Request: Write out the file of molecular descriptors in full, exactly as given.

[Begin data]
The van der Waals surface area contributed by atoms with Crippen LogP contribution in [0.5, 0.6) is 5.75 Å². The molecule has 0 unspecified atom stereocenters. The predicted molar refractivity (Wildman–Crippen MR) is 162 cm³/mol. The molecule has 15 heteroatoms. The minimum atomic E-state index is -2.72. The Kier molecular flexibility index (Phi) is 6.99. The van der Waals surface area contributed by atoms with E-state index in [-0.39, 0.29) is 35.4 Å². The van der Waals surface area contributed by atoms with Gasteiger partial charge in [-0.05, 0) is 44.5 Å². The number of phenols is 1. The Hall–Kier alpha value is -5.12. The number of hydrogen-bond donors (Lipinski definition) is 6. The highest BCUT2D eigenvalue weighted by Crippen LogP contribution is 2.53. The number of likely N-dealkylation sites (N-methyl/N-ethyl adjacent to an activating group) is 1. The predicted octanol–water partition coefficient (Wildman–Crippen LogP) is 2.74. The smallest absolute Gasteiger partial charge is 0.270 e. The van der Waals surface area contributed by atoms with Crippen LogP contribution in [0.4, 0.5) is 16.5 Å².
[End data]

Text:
The van der Waals surface area contributed by atoms with Crippen LogP contribution in [0.5, 0.6) is 5.75 Å². The molecule has 0 unspecified atom stereocenters. The predicted molar refractivity (Wildman–Crippen MR) is 162 cm³/mol. The molecule has 15 heteroatoms. The minimum atomic E-state index is -2.72. The Kier molecular flexibility index (Phi) is 6.99. The van der Waals surface area contributed by atoms with E-state index in [-0.39, 0.29) is 35.4 Å². The van der Waals surface area contributed by atoms with Gasteiger partial charge in [-0.05, 0) is 44.5 Å². The number of phenols is 1. The Hall–Kier alpha value is -5.12. The number of hydrogen-bond donors (Lipinski definition) is 6. The highest BCUT2D eigenvalue weighted by Crippen LogP contribution is 2.53. The number of likely N-dealkylation sites (N-methyl/N-ethyl adjacent to an activating group) is 1. The predicted octanol–water partition coefficient (Wildman–Crippen LogP) is 2.74. The smallest absolute Gasteiger partial charge is 0.270 e. The van der Waals surface area contributed by atoms with Crippen LogP contribution in [0.4, 0.5) is 16.5 Å².